Photo by Wayne Williams
A springtime view of the Garden’s iconic Moon Bridge. / Photo by Julia Taylor

The largest garden, the Strolling Pond Garden [chisen kaiyu shiki teien] consists of Upper and Lower Ponds connected by a flowing stream. The Upper Pond features the iconic Moon Bridge, while the Lower Pond has a Zig-Zag bridge [yatsuhashi] which weaves through beds of Japanese iris against the backdrop of the stunning Heavenly Falls.

Heavenly Falls surrounded by bright spring colors. / Photo by Julia Taylor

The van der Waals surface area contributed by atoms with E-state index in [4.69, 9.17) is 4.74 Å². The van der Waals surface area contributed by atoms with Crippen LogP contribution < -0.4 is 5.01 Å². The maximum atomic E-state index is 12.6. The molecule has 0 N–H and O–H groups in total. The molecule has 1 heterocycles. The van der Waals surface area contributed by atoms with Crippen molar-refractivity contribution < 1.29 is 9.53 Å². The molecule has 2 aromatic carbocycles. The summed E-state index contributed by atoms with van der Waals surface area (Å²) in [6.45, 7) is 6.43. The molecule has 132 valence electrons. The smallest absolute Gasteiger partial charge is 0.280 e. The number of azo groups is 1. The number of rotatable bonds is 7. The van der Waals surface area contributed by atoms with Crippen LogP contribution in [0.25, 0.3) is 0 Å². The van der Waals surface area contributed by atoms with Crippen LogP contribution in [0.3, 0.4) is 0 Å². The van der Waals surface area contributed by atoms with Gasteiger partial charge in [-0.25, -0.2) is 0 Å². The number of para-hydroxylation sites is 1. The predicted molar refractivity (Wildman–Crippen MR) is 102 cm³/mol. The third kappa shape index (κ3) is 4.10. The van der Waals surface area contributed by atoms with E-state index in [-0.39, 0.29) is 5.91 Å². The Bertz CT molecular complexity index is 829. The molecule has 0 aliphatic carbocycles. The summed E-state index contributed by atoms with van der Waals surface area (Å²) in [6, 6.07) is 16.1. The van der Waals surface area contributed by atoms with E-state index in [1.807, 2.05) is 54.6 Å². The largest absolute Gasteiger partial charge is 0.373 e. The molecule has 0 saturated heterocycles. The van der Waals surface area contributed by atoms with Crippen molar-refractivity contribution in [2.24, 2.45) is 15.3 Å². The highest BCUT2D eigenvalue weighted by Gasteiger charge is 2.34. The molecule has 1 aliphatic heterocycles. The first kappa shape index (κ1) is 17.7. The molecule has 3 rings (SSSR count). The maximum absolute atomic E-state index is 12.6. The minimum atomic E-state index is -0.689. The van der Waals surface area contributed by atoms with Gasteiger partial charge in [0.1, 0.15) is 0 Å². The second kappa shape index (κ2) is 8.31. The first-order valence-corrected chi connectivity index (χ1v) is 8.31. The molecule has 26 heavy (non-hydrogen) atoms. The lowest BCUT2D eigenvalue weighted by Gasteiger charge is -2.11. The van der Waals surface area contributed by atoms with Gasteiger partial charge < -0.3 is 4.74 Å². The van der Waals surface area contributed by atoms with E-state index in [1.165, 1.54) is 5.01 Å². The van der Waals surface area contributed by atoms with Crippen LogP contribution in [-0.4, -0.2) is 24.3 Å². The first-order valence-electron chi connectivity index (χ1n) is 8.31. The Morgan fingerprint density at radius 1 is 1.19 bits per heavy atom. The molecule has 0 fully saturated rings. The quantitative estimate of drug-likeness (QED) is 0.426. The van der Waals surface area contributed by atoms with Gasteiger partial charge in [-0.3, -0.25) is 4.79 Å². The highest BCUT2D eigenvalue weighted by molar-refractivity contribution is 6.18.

Historically, strolling pond gardens were attached to the estates of aristocrats and feudal lords [daimyo] during the Edo period (1603–1867). They were sometimes designed to be reflections of a landscape once visited, or the place of one’s birth, or even a famous place in China. An earlier style of pond garden called chisen senyu shiki was popular during the Heian period (794–1185), but these earlier gardens were typically viewed from boats rather than from meandering pathways. Both of these styles have inspired poetry and art, but in Edo times — when strolling pond gardens were at their height — the large scale and grand style of the strolling pond garden served the daimyo’s interest in luxury and the display of wealth.